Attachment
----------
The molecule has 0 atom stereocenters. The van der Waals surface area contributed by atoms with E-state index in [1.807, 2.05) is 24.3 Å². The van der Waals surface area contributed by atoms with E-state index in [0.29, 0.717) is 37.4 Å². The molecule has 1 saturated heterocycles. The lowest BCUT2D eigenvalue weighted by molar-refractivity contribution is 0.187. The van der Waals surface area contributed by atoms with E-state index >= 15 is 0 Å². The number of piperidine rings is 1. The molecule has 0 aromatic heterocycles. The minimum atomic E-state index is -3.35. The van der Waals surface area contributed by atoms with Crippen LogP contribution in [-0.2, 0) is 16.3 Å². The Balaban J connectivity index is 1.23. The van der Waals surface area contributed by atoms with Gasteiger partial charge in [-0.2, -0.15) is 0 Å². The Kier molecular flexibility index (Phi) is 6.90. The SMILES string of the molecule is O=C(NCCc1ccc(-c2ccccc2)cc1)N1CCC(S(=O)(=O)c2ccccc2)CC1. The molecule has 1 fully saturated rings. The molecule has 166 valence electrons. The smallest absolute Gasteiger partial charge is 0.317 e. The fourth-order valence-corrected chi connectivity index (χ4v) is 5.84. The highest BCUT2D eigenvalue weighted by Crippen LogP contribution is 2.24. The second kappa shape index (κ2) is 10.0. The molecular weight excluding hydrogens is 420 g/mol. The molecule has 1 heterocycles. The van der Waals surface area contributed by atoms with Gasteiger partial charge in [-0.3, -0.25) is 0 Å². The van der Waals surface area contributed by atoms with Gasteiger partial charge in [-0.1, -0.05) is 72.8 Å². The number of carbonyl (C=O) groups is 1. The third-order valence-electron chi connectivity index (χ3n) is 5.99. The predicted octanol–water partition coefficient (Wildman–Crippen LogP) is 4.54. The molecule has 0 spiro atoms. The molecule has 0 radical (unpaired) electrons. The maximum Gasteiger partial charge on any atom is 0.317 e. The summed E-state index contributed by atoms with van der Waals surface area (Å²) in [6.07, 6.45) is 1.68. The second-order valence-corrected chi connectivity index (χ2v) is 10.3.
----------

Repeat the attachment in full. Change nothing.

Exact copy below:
The molecule has 0 atom stereocenters. The van der Waals surface area contributed by atoms with E-state index in [1.807, 2.05) is 24.3 Å². The van der Waals surface area contributed by atoms with E-state index in [0.29, 0.717) is 37.4 Å². The molecule has 1 saturated heterocycles. The lowest BCUT2D eigenvalue weighted by molar-refractivity contribution is 0.187. The van der Waals surface area contributed by atoms with E-state index >= 15 is 0 Å². The number of piperidine rings is 1. The molecule has 0 aromatic heterocycles. The minimum atomic E-state index is -3.35. The van der Waals surface area contributed by atoms with Crippen LogP contribution in [-0.2, 0) is 16.3 Å². The Balaban J connectivity index is 1.23. The van der Waals surface area contributed by atoms with Gasteiger partial charge in [-0.2, -0.15) is 0 Å². The Kier molecular flexibility index (Phi) is 6.90. The SMILES string of the molecule is O=C(NCCc1ccc(-c2ccccc2)cc1)N1CCC(S(=O)(=O)c2ccccc2)CC1. The molecule has 1 fully saturated rings. The molecule has 166 valence electrons. The smallest absolute Gasteiger partial charge is 0.317 e. The fourth-order valence-corrected chi connectivity index (χ4v) is 5.84. The highest BCUT2D eigenvalue weighted by Crippen LogP contribution is 2.24. The second kappa shape index (κ2) is 10.0. The molecular weight excluding hydrogens is 420 g/mol. The molecule has 1 heterocycles. The van der Waals surface area contributed by atoms with Gasteiger partial charge in [-0.3, -0.25) is 0 Å². The van der Waals surface area contributed by atoms with Gasteiger partial charge in [-0.1, -0.05) is 72.8 Å². The number of carbonyl (C=O) groups is 1. The third-order valence-electron chi connectivity index (χ3n) is 5.99. The predicted octanol–water partition coefficient (Wildman–Crippen LogP) is 4.54. The molecule has 0 spiro atoms. The molecule has 0 radical (unpaired) electrons. The maximum Gasteiger partial charge on any atom is 0.317 e. The summed E-state index contributed by atoms with van der Waals surface area (Å²) in [6.07, 6.45) is 1.68. The second-order valence-corrected chi connectivity index (χ2v) is 10.3.